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A review into the quality of NHS complaints investigations where serious or avoidable harm has been alleged

Headline figures and insight

The evidence that we collated is attached to this report in annexes B to E. This shows variation in the quality of investigations of patient safety incidents, and provides comprehensive evidence about what is going wrong in the system. This evidence is summarised here. 

Insight Evidence Our recommendation
The process of investigating as it stands is not consistent, reliable, or good enough. 40% of investigations were not adequate to find out what had happened.

19% of investigations had relevant evidence (medical records, statements and interviews) missing when they were conducted.
Trusts did not find failings in 73% of cases in which we found them.

Trusts did not find out why things went wrong in 36% of cases where they found failings.
To support all investigations to be carried out to a consistent and high quality, IPSIS should develop and champion broad principles of a good investigation. The emphasis should be on building capability and capacity at a local level whilst also allowing for flexibility and proportionality.
Serious incidents are not being reliably identified by trusts, and there exists wide variation between trusts, and within trusts, in terms of how patient safety incidents are investigated. Out of the 150 cases we reviewed, 28 were judged by us to be serious enough to lead to serious incidents, but only 8 were reported as such. We found that identification often relied on either clinicians to spot an incident or on a central risk team flagging incidents.  
There is a lack of shared investigatory principles - how a case is investigated depends on the individual investigator. There is no national guidance on patient safety incident investigations that sets out who should investigate and how independent they should be, level of training required, requirements for evidence needed, quality assurance, and general outcomes for good investigations. To support all investigations to be carried out to a consistent and high quality, IPSIS should develop and champion broad principles of a good investigation. The emphasis should be on building capability and capacity at a local level whilst also allowing for flexibility and proportionality.
Poor quality investigations only increase the distress to the person who is complaining and their families. In almost a fifth of investigations medical records, statements and interviews were missing, making it difficult for trusts to arrive at what went wrong and why.

In 41% of cases inadequate explanations were given to complainants for what went wrong and why.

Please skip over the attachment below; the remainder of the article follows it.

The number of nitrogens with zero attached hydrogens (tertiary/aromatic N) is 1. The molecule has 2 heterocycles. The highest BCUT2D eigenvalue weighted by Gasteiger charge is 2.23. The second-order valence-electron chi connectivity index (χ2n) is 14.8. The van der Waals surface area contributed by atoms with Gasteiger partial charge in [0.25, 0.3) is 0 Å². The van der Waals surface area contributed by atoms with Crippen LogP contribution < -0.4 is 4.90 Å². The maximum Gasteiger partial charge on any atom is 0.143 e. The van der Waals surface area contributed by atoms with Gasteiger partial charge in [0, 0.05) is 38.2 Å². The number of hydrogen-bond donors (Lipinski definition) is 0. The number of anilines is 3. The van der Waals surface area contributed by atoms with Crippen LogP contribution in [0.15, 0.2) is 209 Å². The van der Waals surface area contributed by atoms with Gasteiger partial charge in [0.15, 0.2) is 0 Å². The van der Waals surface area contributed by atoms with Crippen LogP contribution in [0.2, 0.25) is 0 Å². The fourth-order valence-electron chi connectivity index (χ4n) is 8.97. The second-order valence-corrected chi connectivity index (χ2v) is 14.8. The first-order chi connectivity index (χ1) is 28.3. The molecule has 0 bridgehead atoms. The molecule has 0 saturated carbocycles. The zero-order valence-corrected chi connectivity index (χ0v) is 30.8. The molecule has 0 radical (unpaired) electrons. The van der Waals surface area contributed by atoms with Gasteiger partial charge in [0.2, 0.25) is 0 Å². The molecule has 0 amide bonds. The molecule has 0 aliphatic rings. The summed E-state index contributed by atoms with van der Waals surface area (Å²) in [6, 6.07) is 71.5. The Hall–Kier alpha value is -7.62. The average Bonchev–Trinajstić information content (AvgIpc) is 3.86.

Staff do not feel adequately supported in their investigatory role. There is no national, accredited training programme to support investigators and/or complaints staff in their role.

During our visits to trusts, staff cited a lack of respect, not being provided with protected time to investigate, and the lack of an open and honest culture as barriers to getting to the heart of why something has happened.

There is inequity in terms of who can lead different types of investigations. We found serious incident investigations would often be led by a named investigator with training; all other investigations not meeting serious incident criteria could be led by an 'appropriate'
IPSIS and NHS England should consider how the role of NHS complaints managers and investigators can be better recognised, valued and supported. This includes developing a national accredited training programme. 
Trusts should demonstrate to their boards they have clear objectives, both for their organisations and their staff, to be open and honest, learn from investigations, and resolve complaints. Boards should be using My Expectations to assess to what extent local complaints services are meeting the needs of people who use the service.
There are missed opportunities to learn 25% of complaints managers were unsure that sufficient processes existed to prevent a recurrence of an incident.

A further 10% of complaints managers believed sufficient processes were not in place.
PSIS should work with others to lead, inspire and share learning from its own investigations in order to improve the capability of the local NHS. This includes demonstrating to organisations how they can take what they have learned from one investigation and apply it not just across divisions within a hospital, but across organisations too.

The Department of Health and NHS England should work with IPSIS to make clear who has accountability for conducting quality NHS investigations at a national and local level. The different roles of providers, commissioners, regulators including NHS improvement, should be clearly outlined.